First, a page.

Nonprofits Photo

Jesus Provisions Ministries Care Coordinator Kerry Wilson, left, works with youth volunteers Emma Wilson (no relation) and Brady Reagan to stock a cart from their food pantry. The nonprofit feeds an estimated 20-30 families per week from the storehouse and also makes weekly trips to downtown Nashville to feed the homeless population.

A new year means a chance for new beginnings, and one way to make a change is to get involved with a local nonprofit.

Wilson County has dozens of charitable organizations working within the community to help those in need. Here are a few of the ways people can pitch in during 2021.

Wilson County Habitat for Humanity (606 E. Main St., Lebanon)

Four homes are slated for building through Wilson County Habitat for Humanity this year, and the community is always welcome to help their new neighbors with construction.

“We’ll be putting the word out for volunteers, and the best thing for people to do is keep a lookout on our website and Facebook page,” Veronica Mallicoat with Wilson County Habitat for Humanity said. “We’ll be building two homes in May and June, and another two between September and October.”

Another major goal for Habitat this year is to build a new location for its ReStore, a furniture resale outlet that accepts donations from the community and local businesses. Proceeds go toward the organization’s home builds.

“We’re mainly looking for companies to donate items for that,” Mallicoat said. “We’ve had one open here for about 16 years, but it closed last year because the existing facility is too small … that’s a big community endeavor, and we may need volunteer groups to help us transport things from the old location to the new one.”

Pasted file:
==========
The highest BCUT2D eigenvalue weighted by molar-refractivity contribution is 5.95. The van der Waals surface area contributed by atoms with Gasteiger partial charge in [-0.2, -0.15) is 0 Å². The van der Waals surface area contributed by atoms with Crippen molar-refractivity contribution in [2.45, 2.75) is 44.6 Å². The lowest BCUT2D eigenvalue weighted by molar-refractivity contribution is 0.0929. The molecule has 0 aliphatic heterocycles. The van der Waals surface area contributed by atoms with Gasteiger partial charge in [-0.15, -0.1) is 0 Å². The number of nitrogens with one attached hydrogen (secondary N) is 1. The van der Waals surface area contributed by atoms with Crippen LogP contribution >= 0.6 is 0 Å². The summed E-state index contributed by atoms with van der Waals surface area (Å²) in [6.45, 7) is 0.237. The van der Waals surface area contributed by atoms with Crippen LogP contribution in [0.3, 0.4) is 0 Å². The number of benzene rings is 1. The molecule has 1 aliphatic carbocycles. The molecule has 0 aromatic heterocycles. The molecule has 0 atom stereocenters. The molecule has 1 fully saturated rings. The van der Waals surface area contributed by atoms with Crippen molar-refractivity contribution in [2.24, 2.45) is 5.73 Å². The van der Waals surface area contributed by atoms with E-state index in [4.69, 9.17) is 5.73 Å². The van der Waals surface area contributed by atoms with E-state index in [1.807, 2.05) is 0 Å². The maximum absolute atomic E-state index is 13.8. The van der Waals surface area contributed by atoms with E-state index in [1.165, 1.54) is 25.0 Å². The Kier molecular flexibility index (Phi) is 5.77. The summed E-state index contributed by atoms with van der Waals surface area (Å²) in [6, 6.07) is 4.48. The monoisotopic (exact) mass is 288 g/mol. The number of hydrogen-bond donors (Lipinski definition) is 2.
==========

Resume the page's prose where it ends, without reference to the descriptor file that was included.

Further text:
Habitat does not have a location slated for the new ReStore, and the organization is searching for warehouse space it can potentially rent out.

People can also support the nonprofit through its events like Houses of Hope in April or the Wilson County Habitat for Humanity Golf Challenge in October.

To learn more about opportunities for getting involved with Wilson County Habitat for Humanity, contact Mallicoat at 615-964-6595 or

Compassionate Hands (214 N. College St., Lebanon)Despite facing a volunteer shortage brought on by COVID-19, Compassionate Hands has pushed forward with its mission to shelter local homeless people through the winter months.

But the organization is still seeing a need for volunteers, especially those able to stay overnight in its shelters. This year’s season runs through March 15.

“We’re holding on,” Director of Ministry Development Shelia Weathers said. “But there’s much need for volunteers … we like to have three hosts spend the night each night. Another thing that is a need for the shelters is people to do laundry, because each day we have laundry like the sheets and the blankets, and it’s a lot.”

Bus drivers to transport people to the shelters are another high priority, and there are also opportunities for groups to sponsor a meal each night.

“We are constantly in need of bus drivers when our regular ones are unavailable or backed up,” Weathers said. “And it sounds minor, but right now one of our biggest needs is razors for the men, shaving cream, lip balm and really insulated mesh gloves.”

To learn more about opportunities for getting involved with Compassionate Hands, call 615-784-9897 or email Those looking to donate items can also order from the organization’s Amazon wish list at

Jesus Provisions Ministries (505 Sunset Court, Mt. Juliet)

Jesus Provisions Ministries maintains a food pantry that feeds 20-30 families a week and counting in the Mt. Juliet area.

The nonprofit doubles as a church without a building, and its members help feed as many as 300 of Nashville’s downtown homeless population every Sunday after traveling there for services.

“We meet at our home first and then travel out together,” Care Coordinator Kerry Wilson said. “That way there aren’t people out there waiting by themselves.”